A recent opinion of the Advocate General could cause chaos for Intellectual Property Rights holders.  The case surrounds a huge industry; the Premier League.  The Premier League licenses its television rights and does it on a Country by Country basis.  The biggest market is currently the UK market which has broadcasts by Sky and ESPN.  However other Country broadcasters are licensed to show Premier League fixtures on their television channels.  These non British channels satellite broadcast can be picked up in the UK.  Because of the prices charged by Sky particularly public houses and social clubs which were struggling for revenue acquired a Decoder card for a non UK satellite channel.  A lady called Karen Murphy was prosecuted for showing a Greek satellite channel in her public house in Southampton.  Her case has been referred to the European Court for a guidance as to whether the showing of the Greek channel in the UK infringed, amongst other things, copyright.

In the European Court of Justice the process begins with the Advocate General giving an opinion.  This opinion is not binding on the Court but is more often than not followed.  Today the Advocate General has given an opinion.  In that opinion the Advocate General has said “the exclusivity agreement relating to transmission for football matches are contrary to European Law” he went on “exclusivity rights in question have the effect of partitioning the internal market into quite separate national markets, something which constitutes a serious impairment of the freedom to provide services.”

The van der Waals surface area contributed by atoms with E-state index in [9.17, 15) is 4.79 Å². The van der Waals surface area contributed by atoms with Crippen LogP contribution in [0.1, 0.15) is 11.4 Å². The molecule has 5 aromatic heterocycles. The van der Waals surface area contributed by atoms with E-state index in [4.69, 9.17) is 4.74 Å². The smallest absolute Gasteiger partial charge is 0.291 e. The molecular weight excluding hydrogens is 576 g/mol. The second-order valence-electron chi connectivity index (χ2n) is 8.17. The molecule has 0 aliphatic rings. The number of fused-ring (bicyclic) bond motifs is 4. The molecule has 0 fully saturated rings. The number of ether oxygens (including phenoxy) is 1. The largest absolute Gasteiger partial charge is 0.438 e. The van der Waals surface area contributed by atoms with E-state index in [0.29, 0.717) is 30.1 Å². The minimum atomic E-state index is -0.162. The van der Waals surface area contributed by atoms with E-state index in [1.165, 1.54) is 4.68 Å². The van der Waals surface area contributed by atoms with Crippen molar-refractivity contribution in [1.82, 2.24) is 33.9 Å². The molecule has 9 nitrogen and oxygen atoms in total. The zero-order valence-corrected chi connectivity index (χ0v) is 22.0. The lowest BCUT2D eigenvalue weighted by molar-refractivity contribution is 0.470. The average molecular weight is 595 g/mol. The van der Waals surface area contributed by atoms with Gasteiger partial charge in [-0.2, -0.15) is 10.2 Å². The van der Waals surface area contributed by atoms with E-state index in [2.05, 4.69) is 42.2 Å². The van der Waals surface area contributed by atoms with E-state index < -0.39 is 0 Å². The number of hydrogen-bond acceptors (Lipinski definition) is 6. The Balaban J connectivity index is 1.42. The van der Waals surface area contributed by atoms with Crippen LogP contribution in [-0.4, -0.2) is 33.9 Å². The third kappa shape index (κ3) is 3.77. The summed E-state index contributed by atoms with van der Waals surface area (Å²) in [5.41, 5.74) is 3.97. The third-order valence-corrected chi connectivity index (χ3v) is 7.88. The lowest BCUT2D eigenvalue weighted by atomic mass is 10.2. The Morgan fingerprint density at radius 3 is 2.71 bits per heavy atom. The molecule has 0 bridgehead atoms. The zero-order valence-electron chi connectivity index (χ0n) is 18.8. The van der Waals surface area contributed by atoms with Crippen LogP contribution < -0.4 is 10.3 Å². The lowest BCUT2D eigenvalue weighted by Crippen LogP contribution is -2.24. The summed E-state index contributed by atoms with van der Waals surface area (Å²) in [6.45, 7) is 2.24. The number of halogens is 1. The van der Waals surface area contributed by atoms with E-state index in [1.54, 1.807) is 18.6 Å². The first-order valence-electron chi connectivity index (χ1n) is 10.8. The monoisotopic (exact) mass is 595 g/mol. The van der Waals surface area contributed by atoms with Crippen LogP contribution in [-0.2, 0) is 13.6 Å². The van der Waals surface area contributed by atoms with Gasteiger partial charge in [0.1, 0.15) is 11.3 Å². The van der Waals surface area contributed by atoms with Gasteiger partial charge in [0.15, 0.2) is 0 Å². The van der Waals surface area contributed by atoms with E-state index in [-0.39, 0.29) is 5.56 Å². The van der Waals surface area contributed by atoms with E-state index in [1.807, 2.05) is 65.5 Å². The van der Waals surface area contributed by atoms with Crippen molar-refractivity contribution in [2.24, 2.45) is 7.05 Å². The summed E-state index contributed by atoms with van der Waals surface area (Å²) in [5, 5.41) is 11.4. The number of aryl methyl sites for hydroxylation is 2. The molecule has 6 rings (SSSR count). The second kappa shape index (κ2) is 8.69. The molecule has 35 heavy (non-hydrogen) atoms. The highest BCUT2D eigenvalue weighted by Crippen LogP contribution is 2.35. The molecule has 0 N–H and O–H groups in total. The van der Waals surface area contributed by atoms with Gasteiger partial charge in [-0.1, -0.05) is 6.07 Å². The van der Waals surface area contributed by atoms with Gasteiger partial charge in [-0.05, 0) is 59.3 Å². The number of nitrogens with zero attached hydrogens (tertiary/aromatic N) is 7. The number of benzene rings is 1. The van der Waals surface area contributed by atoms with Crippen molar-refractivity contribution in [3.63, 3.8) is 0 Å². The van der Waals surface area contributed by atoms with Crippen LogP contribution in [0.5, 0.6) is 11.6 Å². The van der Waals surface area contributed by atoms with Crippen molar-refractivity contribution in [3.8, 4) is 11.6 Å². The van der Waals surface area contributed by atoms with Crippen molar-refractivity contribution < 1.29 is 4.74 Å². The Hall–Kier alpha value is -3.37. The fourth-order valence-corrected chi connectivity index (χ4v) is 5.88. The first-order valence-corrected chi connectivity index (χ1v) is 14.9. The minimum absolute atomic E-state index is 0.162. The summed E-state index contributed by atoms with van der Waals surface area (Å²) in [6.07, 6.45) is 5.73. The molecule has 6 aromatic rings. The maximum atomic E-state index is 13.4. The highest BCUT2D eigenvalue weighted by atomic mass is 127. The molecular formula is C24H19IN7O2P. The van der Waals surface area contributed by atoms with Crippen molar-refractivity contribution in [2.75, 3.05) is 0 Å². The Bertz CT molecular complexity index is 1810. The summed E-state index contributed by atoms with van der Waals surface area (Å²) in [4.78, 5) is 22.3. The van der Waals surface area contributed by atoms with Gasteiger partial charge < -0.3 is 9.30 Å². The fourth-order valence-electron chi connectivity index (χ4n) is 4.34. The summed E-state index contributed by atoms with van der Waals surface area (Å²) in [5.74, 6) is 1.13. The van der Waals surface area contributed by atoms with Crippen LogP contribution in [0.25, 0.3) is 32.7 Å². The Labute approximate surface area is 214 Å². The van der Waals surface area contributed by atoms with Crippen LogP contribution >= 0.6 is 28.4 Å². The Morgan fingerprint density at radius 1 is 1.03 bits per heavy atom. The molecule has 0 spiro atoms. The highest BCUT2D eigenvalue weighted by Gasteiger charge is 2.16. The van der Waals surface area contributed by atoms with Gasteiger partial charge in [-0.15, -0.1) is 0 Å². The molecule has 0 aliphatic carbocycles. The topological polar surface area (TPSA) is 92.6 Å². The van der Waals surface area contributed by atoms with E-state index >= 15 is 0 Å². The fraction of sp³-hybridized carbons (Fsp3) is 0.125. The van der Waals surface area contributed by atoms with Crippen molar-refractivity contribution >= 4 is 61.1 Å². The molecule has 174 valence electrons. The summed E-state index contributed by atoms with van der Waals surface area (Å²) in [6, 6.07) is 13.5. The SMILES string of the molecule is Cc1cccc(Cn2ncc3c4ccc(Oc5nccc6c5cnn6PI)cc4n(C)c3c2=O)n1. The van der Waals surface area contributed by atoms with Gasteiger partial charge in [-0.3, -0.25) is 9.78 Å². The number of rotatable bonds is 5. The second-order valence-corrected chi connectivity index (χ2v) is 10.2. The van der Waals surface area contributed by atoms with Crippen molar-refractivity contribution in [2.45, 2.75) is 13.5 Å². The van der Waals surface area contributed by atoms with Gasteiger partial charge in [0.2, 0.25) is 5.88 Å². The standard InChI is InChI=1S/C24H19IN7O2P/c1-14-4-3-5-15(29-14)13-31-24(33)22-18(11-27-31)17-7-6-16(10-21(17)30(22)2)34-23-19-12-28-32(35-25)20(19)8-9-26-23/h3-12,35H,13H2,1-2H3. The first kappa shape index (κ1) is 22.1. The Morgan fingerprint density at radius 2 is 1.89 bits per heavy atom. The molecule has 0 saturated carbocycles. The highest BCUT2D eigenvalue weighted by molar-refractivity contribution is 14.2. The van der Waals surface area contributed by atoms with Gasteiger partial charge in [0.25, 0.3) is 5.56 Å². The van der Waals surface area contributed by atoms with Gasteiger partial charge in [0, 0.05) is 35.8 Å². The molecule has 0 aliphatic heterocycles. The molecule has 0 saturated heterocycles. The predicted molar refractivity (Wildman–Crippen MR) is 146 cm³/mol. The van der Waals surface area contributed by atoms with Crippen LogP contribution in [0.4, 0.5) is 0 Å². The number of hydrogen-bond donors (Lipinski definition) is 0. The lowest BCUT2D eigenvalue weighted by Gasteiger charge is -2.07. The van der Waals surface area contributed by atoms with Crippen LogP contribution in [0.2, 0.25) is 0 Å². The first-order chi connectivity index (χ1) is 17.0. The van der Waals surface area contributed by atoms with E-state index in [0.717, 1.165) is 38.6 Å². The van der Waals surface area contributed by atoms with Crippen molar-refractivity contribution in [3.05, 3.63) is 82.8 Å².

If this opinion is followed it will have certain repercussions for those people who have intellectual property rights and sell them on a territory by territory basis.  At the moment there is no decision as yet but it may well be that a major rethink by intellectual property owners will be needed if they are to properly licence their markets.

Read the IPKat’s opinion on the decision here

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